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Tea as a self care ritual

I think it's fair to say the pandemic has had an impact on everyone around the world. And it's taking its toll on us here in Hong Kong as we struggle through the fifth wave. Taking care of our own physical, mental and emotional wellbeing has never been more important.

The key to self care is consistency. And the easier our self care routine is, the more likely we are to do it regularly. So here's a guide on how to craft a simple self care ritual with tea.

Tea as a self care ritual | Plantation by teakha

Why tea?

As anyone who practices any form of meditation will tell you, the best way to break negative cycles of stress and anxiety is to get out of your head and bring your attention back to the present moment.

An easy way to do that is to connect with your senses: what you are seeing, smelling, tasting, hearing and feeling right here, right now.

Tea is wonderful for this because it engages all your senses. The simple act of brewing a cup of whole leaf tea is a full sensory experience. 

Tea as a self care ritual | Plantation by teakha

Drinking tea is also helpful for those new to meditation or those who find it hard to keep still, because it provides a focal point and an activity to do while bringing yourself back to the present moment.

Plus, drinking tea is already a daily habit for many of us, so it doesn't take much effort to turn it into a more mindful and nurturing activity. 

How to create a self care ritual with tea

All you need is some whole leaf tea, some hot water, and a brewing vessel of your choice: a gaiwan, teapot, mug or bowl. It's best to use something that allows you to watch the leaves unfurl, to give your eyes something to focus on.

You can keep this short (10 minutes) or extend it for as long as you need.

1. Set up

Choose a quiet space, boil the kettle, wash your hands, and set up your tea leaves and brewing vessel in front of you. Rinse your teaware with hot water to clean and warm it.

Adjust your posture so your back is straight and you are sitting comfortably. Remind yourself that you are here to connect with yourself: to observe, to listen and to do nothing but be with yourself.

2. Feel

Pick up the leaves with your fingers and notice how they feel in your hands. Every type of tea has a different texture and feel to it. Notice any fragrance they might be exuding. 

3. Look

Put the tea leaves in your brewing vessel, pour the hot water in, and watch the magic that unfurls. Notice the continual change in the colour of the water, the shape of the leaves and the fragrance they exude. 

4. Smell

Bring your brewing vessel up to your nose, using both hands, and take three deep breaths. Notice the aroma of the tea, and notice how it makes you feel.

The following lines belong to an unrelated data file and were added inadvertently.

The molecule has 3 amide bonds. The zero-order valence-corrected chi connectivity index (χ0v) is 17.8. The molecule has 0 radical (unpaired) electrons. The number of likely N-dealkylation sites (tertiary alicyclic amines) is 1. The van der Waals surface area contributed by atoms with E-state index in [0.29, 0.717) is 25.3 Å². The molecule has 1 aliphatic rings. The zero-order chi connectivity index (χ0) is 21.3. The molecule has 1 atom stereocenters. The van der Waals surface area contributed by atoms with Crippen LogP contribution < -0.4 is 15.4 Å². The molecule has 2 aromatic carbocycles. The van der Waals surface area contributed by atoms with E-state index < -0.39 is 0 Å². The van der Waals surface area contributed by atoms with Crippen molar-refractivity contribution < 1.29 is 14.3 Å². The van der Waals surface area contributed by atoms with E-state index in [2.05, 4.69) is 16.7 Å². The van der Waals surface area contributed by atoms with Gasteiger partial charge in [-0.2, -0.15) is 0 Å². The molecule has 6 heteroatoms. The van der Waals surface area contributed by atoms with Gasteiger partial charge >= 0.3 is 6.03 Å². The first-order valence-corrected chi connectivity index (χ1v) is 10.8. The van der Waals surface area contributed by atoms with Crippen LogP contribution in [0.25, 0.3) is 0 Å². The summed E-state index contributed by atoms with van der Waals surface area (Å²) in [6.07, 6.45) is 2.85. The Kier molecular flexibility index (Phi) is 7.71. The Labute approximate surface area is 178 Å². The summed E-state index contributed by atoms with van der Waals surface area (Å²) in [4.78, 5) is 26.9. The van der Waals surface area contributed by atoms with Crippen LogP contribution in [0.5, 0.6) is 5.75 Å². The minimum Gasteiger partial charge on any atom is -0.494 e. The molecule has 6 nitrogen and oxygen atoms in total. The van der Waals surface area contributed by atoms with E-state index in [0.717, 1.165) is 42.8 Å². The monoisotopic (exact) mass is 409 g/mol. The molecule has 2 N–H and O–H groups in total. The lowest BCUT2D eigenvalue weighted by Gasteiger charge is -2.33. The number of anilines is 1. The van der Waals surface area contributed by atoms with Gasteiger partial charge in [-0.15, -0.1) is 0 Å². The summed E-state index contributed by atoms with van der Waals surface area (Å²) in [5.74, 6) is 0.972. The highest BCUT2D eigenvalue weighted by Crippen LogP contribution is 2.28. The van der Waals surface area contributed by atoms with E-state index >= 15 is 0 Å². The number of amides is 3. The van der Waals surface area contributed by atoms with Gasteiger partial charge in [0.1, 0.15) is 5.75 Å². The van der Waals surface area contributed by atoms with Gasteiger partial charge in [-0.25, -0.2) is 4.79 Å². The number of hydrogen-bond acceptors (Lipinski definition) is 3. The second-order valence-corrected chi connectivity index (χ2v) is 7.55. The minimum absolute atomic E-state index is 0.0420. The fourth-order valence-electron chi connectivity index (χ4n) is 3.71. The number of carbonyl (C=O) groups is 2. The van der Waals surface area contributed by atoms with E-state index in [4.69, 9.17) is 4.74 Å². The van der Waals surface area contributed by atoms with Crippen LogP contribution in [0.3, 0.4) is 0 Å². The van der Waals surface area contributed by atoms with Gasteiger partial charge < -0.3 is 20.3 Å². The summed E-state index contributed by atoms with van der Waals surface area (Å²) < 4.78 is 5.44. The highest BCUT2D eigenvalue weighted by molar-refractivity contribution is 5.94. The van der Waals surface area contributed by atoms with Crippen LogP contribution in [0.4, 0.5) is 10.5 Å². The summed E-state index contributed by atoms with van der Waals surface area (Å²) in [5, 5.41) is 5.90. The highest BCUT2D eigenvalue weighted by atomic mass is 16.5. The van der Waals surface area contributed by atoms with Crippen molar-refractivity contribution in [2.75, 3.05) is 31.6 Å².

5. Taste

If you're using a gaiwan or teapot, pour your tea into a cup ready to drink. Hold your cup, mug or bowl with both hands, bring it up to your mouth and take a sip. 

Notice the flavour of the tea in your mouth. Breathe out as you swallow to enhance the aftertaste. Take another sip. Notice the warmth of the tea in your body. Notice how your body feels. 

6. Focus inward

Continue drinking, sip by sip, leaving space for at least 3 breaths between each sip.

As you drink, bring your attention to your heart and notice how you are feeling. There's nothing to do or fix. Just acknowledge what's going on. Let yourself feel how you feel.

Then bring attention to your mind and observe what you're thinking. Notice your thoughts without engaging with them. Simply observe and acknowledge them.

Lastly, bring your attention to your body. Notice any areas of tension or discomfort. Allow your body to be as it is.

To end the session, you can say some affirmations to yourself, give yourself a hug or have a nice big stretch. Whatever feels good to you.

Soothing camomile tea | Plantation by teakha


Teas to try

You can do this with any quality whole leaf tea! Just note that, as the brewing process is slower than usual, it's good to choose teas that don't get bitter quickly. 

I've found these teas particularly well suited to meditative brewing:

Try it: Osmanthus Oolong (Organic)

Grown organically on a woman-led farm in Taiwan, this tea has an incredible fragrance that lingers long after the last sip. It also has a comforting creamy texture and is very soothing for the body. 

Osmanthus Oolong Organic Tea | Plantation by teakha

Try it: Yunnan Wild Tea Buds

A white tea full of antioxidants, these beautiful purple-ish buds are from wild tea plants growing natively in the mountains of Yunnan. It has a very endearing floral fragrance that is totally unique and a warming flavour that helps you unwind and de-stress.

Yunnan Wild Tea Buds White Tea | Plantation by teakha

Try it: Camomile Reverie Tisane

Not only is this tea a stunner to look at, it is also a caffeine-free herbal blend you can drink just before you sleep. A mix of camomile, chyrsanthemum and globe amaranth, this garden-in-your-cup will help you cleanse, relax and sleep deeply.

 Camomile Reverie Tisane Herbal Tea | Plantation by teakha


We hope this helps infuse your life with more peace, connection and enjoyment - things we all need more of during the pandemic. To end, we leave you with a quote from Vietnamese Zen Master Thich Nhat Hanh: 

"Why would people spend two hours drinking just one cup of tea? Time has much more value than money - time is life. In two hours of drinking tea together, we don't get money, but we do get life."


For more home-based tea activities, see our other 'Tea @ Home' guides:

Read: 4 easy ways to brew tea at home

Read: Setting up a tea space in a small apartment

Read: QuaranTEA - Staying sane in quarantine with tea


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